I have a Laundromat and provide free Wi-Fi for my active customers. I also
have a neighboring apartment and houses that may be using it also. All they
would have to do is visit the laundry and get the password off the wall. How
can I block, let’s say, the neighbors behind the Laundromat? How about a lead
In this excerpt from
Answercast #97 I look at ways a Laundromat could protect the free WiFi
access point it is providing for it’s customers.
Neighbors access WiFi hotspot
The short answer is no, certainly not a lead shield.
I mean you’d be throwing a lead shield up against one wall, or something like that, and even then I’m not sure that it would actually block things sufficiently. Wireless connections go out in several different directions.
Constantly change password
Unfortunately, I really don’t have a good answer for you. What I would do personally in your situation is change the password daily; potentially even multiple times a day if things are really bad. Changing the password daily is probably the simplest way to keep people from connecting. They couldn’t come down, see the password once and then connect forever after.
It makes it inconvenient to reconnect to your hotspot. It doesn’t make it impossible; I get that – all somebody has to do is walk down read the password and then go back to their home and connect.
That’s why I say maybe you want to do it a couple times a day.
Make the password inaccessible
The thing to do of course is to make sure that the password is visible to your patrons but not visible, for example, from the street. Then people who are just walking by can’t see the password and therefore can’t connect. People actually have to come in.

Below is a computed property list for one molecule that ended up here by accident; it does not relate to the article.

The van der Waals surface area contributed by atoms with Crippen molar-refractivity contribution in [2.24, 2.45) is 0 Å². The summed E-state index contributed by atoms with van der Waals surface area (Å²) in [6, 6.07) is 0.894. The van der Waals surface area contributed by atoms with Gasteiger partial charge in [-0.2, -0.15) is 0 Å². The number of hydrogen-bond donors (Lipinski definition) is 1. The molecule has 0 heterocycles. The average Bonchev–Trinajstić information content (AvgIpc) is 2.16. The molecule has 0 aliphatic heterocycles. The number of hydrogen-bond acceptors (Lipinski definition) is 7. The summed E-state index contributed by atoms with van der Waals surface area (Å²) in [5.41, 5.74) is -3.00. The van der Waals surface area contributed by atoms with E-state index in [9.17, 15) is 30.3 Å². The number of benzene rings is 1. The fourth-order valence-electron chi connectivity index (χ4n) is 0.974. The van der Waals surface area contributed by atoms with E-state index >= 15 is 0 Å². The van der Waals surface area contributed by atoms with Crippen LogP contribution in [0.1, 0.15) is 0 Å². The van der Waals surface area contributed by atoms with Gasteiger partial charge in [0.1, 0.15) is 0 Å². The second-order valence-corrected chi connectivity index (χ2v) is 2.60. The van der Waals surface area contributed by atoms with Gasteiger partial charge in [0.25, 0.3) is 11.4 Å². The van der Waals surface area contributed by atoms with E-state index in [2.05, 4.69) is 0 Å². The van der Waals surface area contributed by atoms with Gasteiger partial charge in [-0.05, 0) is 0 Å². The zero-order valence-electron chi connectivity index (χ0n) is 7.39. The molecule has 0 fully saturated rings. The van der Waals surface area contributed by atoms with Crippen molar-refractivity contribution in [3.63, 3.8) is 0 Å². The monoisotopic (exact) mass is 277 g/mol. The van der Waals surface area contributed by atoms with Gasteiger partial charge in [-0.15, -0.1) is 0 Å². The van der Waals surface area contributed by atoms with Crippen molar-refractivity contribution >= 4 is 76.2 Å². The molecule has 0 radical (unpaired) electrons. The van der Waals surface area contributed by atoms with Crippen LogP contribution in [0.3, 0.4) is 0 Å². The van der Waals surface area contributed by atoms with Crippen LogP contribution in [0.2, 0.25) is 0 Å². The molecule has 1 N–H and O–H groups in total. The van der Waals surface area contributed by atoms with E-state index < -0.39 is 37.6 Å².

The other approach is to not post it. Actually change it on a regular basis but only tell it to people who come up to the counter and ask. This is actually what a lot of hotels will do. They will change the password on a regular basis and they will only give the password when someone checks in. They’ll give it to them on a piece of paper right then and there.
So that’s another alternative that could again make it somewhat more difficult, yet not impossible, for nearby neighbors to use this service that you’re providing to your customers.
Problems with open access
Ultimately, it is one of the drawbacks of providing open Wi-Fi access. There is no way of drawing a physical line or ensuring that only those people inside the place can actually use it.
The only other solution that I’m aware of is not use Wi-Fi at all – but actually provide wired internet connectivity.
Unfortunately, especially with all of the different wireless devices that are out there right now, including tablets and iPads and phones and such, that doesn’t even solve the problem for a lot of people.
So, ultimately I’d have to just come down on the side of changing the password on a semi-regular basis, probably daily to begin with, and if it continues to be a problem then take the password down off the wall and have people ask for it at the counter.
(Transcript lightly edited for readability.)
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